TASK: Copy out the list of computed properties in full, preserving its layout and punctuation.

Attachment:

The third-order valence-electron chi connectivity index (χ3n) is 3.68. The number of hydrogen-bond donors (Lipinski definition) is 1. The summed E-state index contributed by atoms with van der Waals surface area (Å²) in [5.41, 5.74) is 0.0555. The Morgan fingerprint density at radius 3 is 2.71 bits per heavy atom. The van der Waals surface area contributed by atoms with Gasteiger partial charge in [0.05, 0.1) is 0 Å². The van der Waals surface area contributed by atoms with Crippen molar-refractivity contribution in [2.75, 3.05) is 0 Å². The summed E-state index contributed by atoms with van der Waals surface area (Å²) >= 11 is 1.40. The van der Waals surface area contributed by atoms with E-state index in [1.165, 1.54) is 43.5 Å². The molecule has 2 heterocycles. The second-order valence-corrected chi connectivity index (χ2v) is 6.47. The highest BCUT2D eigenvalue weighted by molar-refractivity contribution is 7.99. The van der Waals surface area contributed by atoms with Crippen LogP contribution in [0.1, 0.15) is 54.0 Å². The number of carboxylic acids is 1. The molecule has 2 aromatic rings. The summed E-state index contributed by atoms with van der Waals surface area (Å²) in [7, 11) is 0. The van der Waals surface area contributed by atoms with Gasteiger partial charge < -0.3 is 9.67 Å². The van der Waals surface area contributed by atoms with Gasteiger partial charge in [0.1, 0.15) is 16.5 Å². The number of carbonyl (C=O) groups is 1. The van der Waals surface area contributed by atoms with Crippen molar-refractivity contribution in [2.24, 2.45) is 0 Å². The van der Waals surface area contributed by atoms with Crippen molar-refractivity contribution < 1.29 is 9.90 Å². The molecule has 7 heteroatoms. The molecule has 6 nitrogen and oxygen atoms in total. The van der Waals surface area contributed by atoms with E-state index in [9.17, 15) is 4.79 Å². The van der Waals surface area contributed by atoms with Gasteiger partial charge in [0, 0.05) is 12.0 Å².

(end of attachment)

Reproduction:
The third-order valence-electron chi connectivity index (χ3n) is 3.68. The number of hydrogen-bond donors (Lipinski definition) is 1. The summed E-state index contributed by atoms with van der Waals surface area (Å²) in [5.41, 5.74) is 0.0555. The Morgan fingerprint density at radius 3 is 2.71 bits per heavy atom. The van der Waals surface area contributed by atoms with Gasteiger partial charge in [0.05, 0.1) is 0 Å². The van der Waals surface area contributed by atoms with Crippen molar-refractivity contribution in [2.75, 3.05) is 0 Å². The summed E-state index contributed by atoms with van der Waals surface area (Å²) >= 11 is 1.40. The van der Waals surface area contributed by atoms with E-state index in [1.165, 1.54) is 43.5 Å². The molecule has 2 heterocycles. The second-order valence-corrected chi connectivity index (χ2v) is 6.47. The highest BCUT2D eigenvalue weighted by molar-refractivity contribution is 7.99. The van der Waals surface area contributed by atoms with Crippen LogP contribution in [0.1, 0.15) is 54.0 Å². The number of carboxylic acids is 1. The molecule has 2 aromatic rings. The summed E-state index contributed by atoms with van der Waals surface area (Å²) in [7, 11) is 0. The van der Waals surface area contributed by atoms with Gasteiger partial charge < -0.3 is 9.67 Å². The van der Waals surface area contributed by atoms with Gasteiger partial charge in [0.1, 0.15) is 16.5 Å². The number of carbonyl (C=O) groups is 1. The van der Waals surface area contributed by atoms with Crippen molar-refractivity contribution in [2.24, 2.45) is 0 Å². The van der Waals surface area contributed by atoms with Crippen molar-refractivity contribution < 1.29 is 9.90 Å². The molecule has 7 heteroatoms. The molecule has 6 nitrogen and oxygen atoms in total. The van der Waals surface area contributed by atoms with E-state index in [9.17, 15) is 4.79 Å². The van der Waals surface area contributed by atoms with Gasteiger partial charge in [0, 0.05) is 12.0 Å².